Reader Joanne sent me an e-mail recently that thrilled me down to my bitchy little toes, because she hit on one of my biggest peeves in historical romance: the way many of the characters tend to sound like Americans in period drag. Americans with bad British accents in period drag.
To quote from her e-mail:
I have literally not read any historicals since I was a teenager (now mid-thirties so a big gap there). I immediately re-read a few Heyers, and then the two novels so far released by Elizabeth Hoyt and my first two Julia Quinns (Bridgerton ones).
They were all very enjoyable but every time I came across anachronisms in the dialogue (it’s not so bad if it happens in the narrative) it would suck me right out of my happy haze. They might as well have stuck in the words THIS IS NOT REAL; YOU ARE READING A WORK OF FICTION. It would have much the same effect.
Now, I am British, so it may be that there are very small things that sound glaringly American to me but perhaps sound so everyday to an American reader that they don’t particularly notice them.
1. Julia Quinn’s characters constantly say “Right” (as in “ok”). I just can’t see English people in the early 19th Century saying that. English people today don’t say that.
2. Again Quinn: she uses very English words like “bloke” and “sodding” as though to add to the authenticity but to me, these are contemporary words and stand out like a sore thumb.
Ohhhh, lordy lord yes. I have to interrupt here to emphasize this point, because honestly, adding contemporary British slang (bad British slang, at that) to a historical does nothing for the verisimilitude of the book. In fact, it makes the book sound more jarring. Look, kids, we’re aiming for characters who sound like Jane Austen, not Nick Hornby, mmmkay? Just remember: throwing in the occasional “sodding bloke” does not a convincing historical make.
(Insert Oscar Wilde jokes here.)
3. I have to say, Elizabeth Hoyt was pretty much spot on for my money on her dialogue – but for one thing. Her characters constantly said “I guess” when, to me, an English person would in fact say “I suppose”.
I suspect that 95% of the buyers of these books are American so, if those readers are not bothered by these (admittedly minor) anachronisms, I suppose the authors will not be particularly concerned. But damn it, this bothered me when I read these books and I wanted to bitch about it!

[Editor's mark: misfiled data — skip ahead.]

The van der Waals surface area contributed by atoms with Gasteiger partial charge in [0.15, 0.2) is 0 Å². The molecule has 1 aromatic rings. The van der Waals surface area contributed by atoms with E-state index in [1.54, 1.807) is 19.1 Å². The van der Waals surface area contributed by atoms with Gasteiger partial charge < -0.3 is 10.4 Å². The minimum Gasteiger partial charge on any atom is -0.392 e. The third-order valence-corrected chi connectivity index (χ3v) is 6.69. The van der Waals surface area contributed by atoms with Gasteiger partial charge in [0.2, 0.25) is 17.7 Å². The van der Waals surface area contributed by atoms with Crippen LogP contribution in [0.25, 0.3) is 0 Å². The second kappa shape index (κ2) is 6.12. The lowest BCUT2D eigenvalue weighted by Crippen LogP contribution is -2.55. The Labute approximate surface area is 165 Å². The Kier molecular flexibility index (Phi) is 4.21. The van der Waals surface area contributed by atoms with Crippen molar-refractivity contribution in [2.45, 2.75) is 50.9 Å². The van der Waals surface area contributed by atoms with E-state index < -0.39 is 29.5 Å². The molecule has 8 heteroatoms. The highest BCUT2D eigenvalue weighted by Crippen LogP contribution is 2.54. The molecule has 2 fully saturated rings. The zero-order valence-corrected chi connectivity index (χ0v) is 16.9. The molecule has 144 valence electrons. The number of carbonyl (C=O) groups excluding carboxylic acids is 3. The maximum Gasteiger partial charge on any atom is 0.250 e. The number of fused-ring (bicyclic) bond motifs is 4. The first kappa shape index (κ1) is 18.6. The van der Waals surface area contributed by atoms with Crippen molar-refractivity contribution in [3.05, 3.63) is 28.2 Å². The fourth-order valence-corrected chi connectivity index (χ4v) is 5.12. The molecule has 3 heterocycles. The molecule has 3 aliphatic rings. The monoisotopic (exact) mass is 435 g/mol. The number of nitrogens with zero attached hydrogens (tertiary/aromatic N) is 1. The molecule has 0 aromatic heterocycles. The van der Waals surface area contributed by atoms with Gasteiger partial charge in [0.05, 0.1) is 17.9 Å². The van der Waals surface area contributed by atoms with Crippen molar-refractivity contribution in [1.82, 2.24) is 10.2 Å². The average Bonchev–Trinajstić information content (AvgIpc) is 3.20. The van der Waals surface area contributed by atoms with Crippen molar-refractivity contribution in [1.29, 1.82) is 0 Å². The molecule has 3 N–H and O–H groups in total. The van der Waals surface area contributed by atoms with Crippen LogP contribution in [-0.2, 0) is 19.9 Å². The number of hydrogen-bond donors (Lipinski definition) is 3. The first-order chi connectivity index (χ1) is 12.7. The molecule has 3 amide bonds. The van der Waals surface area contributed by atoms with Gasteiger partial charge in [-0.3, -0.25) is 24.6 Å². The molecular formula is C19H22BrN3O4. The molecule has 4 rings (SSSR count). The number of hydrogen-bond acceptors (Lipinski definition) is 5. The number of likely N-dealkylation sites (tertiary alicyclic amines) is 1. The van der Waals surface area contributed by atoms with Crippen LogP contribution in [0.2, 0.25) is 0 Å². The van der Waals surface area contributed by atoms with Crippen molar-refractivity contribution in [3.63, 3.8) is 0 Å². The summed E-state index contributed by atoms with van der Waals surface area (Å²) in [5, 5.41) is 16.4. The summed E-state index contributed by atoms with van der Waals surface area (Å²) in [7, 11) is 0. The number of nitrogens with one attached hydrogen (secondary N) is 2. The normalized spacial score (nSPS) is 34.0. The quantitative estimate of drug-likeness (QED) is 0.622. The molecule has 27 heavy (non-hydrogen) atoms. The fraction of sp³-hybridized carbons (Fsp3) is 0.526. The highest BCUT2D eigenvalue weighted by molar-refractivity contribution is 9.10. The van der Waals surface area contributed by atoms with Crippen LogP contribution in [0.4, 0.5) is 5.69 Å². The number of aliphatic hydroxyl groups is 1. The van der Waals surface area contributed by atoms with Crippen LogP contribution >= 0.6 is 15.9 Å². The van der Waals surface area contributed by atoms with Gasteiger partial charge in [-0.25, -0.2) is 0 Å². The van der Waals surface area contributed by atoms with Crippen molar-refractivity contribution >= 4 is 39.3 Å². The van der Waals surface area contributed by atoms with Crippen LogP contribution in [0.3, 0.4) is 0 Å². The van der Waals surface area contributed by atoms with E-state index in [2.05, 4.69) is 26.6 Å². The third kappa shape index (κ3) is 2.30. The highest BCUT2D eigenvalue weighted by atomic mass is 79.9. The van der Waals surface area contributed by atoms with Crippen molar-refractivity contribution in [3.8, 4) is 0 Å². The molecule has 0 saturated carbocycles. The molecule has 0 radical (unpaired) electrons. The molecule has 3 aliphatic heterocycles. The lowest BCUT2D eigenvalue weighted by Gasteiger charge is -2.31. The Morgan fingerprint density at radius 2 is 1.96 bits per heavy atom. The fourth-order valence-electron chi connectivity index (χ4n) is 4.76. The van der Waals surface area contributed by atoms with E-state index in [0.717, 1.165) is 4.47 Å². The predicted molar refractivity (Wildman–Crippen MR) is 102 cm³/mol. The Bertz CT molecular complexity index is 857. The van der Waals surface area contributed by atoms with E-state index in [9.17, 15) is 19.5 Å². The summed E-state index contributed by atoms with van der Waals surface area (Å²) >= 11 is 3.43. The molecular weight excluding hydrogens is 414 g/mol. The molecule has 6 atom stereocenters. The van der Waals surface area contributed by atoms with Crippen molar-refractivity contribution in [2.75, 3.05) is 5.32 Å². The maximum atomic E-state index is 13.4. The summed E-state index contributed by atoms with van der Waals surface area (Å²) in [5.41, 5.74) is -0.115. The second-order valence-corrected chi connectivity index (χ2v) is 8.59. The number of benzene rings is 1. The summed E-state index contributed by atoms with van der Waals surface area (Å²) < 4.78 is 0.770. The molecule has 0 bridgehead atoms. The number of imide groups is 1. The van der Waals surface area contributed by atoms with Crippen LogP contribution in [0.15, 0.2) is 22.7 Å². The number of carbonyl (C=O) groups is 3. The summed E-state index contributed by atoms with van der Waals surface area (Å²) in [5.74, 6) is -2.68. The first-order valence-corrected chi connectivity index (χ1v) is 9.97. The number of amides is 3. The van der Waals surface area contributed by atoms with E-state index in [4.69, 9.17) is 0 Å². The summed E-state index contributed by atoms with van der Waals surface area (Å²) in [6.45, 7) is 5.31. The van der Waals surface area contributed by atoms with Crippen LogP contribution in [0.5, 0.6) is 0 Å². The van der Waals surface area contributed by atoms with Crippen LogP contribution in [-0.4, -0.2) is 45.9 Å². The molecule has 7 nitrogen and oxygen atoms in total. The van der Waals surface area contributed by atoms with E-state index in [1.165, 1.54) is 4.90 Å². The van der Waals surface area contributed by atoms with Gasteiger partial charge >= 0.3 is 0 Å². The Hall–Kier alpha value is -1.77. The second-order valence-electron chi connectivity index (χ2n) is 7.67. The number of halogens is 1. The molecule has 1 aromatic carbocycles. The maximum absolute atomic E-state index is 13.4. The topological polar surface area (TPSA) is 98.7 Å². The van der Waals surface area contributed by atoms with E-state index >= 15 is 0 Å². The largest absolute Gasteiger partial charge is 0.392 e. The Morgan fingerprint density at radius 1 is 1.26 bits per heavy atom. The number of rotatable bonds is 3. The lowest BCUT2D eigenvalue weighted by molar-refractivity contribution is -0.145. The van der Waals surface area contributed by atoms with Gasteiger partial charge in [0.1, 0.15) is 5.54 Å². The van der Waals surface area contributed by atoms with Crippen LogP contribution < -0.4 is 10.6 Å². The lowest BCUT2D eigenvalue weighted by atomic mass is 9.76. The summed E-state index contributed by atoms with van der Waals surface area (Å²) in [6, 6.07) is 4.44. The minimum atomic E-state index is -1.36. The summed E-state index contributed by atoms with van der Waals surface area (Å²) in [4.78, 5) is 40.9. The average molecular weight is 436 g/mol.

By the way, I am not just having a go at American writers. I am sure there are lots of British writers who are guilty of these faults – it’s just I’ve not really read much of this genre in the last fifteen years but in the last four weeks I’ve read 6 or 7 pitch-perfect Heyers and then read four novels by contemporary Americans with these very minor faults.
To get to the point – what interests me is this:
(1) is this type of anachronistic dialogue bothering to anyone else out there or am I being way too picky?
(2) what other anachronisms bother people and
(3) most importantly given that I am just getting into this genre again after about 15 years – who are the novelists who really get this right?
Here are my answers to Joanna:
1. You’re not alone. Oh God no. I believe I’ve bitched before about how it drives me bugfuck when authors slip in Regency-era slang like “make micefeet of things,” only to turn around and use terms like “OK” or “That’s fine,” or construct sentences that use “get” as an auxiliary verb, often resulting in sentences that are an unholy chimera of Regency Miss and Valley Girl (e.g., “I’ve got to run now, or I won’t get to go to the ball, and then Mama will surely be beside herself”). It throws me out of the story, and it’s one of the reasons why I have to be in the right mood to read Julia Quinn. Mary Jo Putney used to get a pass from me, but after a while I had to stop reading her, too, because I couldn’t get past her dialogue. And I gave up on Patricia Ryan’s medievals entirely (hey, what happened to her, anyway?) when one of her characters used the term “pariah” centuries before the English traveled to the Indian subcontinent.
2. It peeves me when scientifically-inclined types in historicals talk about science in modern terms—I’ve caught characters talking about bacteria, oxygen, genes, electromagnetic waves and morphine long before these things were discovered or isolated and given names. Look, if you want to create a mad scientist type who’s years ahead of his or her time, that’s all well and good, but have them talk about the science in the terms of their day.
Anachronistic behavior and attitudes often annoy me as well, but that’s another rant for another day.
3. Laura Kinsale, in my opinion, gets the dialogue right—but she gets most things right. For My Lady’s Heart has dialogue in Middle English—how sexy is that? You may not care for her plots or the way she writes in general, but she does a fantastic job with the dialogue. And earlier Loretta Chase novels, before she became enamored with very. short. sentences, are a joy to read because she gets the cadences right as well. The Lion’s Daughter, Captives of the Night and Lord of Scoundrels are all cracking good reads, as are pretty much all her Regencies. Judith Ivory, a.k.a. Judy Cuevas, does a decent job much of the time, though she occasionally slips. These are just the names that immediately came to mind; I’ll post more as they occur to me.
So now we turn the questions over to the Bitchery: Do you in any way care about anachronistic language? If you do, what are the examples that especially burned your biscuit? (Note to authors: if you’ve ever, ever, ever used the word “cookies” to refer to biscuits in British-set historicals, shame on you—that makes the sodding blokes weep tears of sadness over their crumpets and cucumber sandwiches.) And most importantly: any authors to recommend Joanna?